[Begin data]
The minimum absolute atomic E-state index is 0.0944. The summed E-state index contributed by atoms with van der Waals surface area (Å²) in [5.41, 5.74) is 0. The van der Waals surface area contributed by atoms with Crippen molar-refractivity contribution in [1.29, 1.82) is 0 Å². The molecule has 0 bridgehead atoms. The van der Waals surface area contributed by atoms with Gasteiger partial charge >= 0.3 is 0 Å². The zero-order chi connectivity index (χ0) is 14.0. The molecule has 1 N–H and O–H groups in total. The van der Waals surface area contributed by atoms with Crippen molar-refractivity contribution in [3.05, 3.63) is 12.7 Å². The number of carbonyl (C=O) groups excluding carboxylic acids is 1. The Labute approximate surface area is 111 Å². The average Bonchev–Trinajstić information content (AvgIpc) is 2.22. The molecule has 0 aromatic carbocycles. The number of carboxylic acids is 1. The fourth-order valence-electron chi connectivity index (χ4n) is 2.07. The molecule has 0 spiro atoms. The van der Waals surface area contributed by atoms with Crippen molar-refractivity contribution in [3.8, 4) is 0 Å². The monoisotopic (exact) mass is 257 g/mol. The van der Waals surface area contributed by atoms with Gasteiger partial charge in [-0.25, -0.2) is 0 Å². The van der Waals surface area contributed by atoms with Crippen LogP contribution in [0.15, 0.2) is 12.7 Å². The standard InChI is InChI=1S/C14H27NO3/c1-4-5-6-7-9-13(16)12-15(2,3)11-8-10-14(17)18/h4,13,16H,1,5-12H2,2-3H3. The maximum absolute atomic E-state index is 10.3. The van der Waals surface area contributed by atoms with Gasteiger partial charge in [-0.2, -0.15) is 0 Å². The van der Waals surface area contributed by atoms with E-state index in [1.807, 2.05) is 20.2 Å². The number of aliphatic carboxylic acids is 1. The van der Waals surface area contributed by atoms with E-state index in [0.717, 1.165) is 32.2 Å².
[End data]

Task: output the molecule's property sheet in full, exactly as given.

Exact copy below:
The minimum absolute atomic E-state index is 0.0944. The summed E-state index contributed by atoms with van der Waals surface area (Å²) in [5.41, 5.74) is 0. The van der Waals surface area contributed by atoms with Crippen molar-refractivity contribution in [1.29, 1.82) is 0 Å². The molecule has 0 bridgehead atoms. The van der Waals surface area contributed by atoms with Gasteiger partial charge >= 0.3 is 0 Å². The zero-order chi connectivity index (χ0) is 14.0. The molecule has 1 N–H and O–H groups in total. The van der Waals surface area contributed by atoms with Crippen molar-refractivity contribution in [3.05, 3.63) is 12.7 Å². The number of carbonyl (C=O) groups excluding carboxylic acids is 1. The Labute approximate surface area is 111 Å². The average Bonchev–Trinajstić information content (AvgIpc) is 2.22. The molecule has 0 aromatic carbocycles. The number of carboxylic acids is 1. The fourth-order valence-electron chi connectivity index (χ4n) is 2.07. The molecule has 0 spiro atoms. The van der Waals surface area contributed by atoms with Crippen molar-refractivity contribution in [3.8, 4) is 0 Å². The monoisotopic (exact) mass is 257 g/mol. The van der Waals surface area contributed by atoms with Gasteiger partial charge in [-0.25, -0.2) is 0 Å². The van der Waals surface area contributed by atoms with Crippen LogP contribution in [0.15, 0.2) is 12.7 Å². The standard InChI is InChI=1S/C14H27NO3/c1-4-5-6-7-9-13(16)12-15(2,3)11-8-10-14(17)18/h4,13,16H,1,5-12H2,2-3H3. The maximum absolute atomic E-state index is 10.3. The van der Waals surface area contributed by atoms with Gasteiger partial charge in [-0.2, -0.15) is 0 Å². The van der Waals surface area contributed by atoms with E-state index in [1.807, 2.05) is 20.2 Å². The number of aliphatic carboxylic acids is 1. The van der Waals surface area contributed by atoms with E-state index in [0.717, 1.165) is 32.2 Å².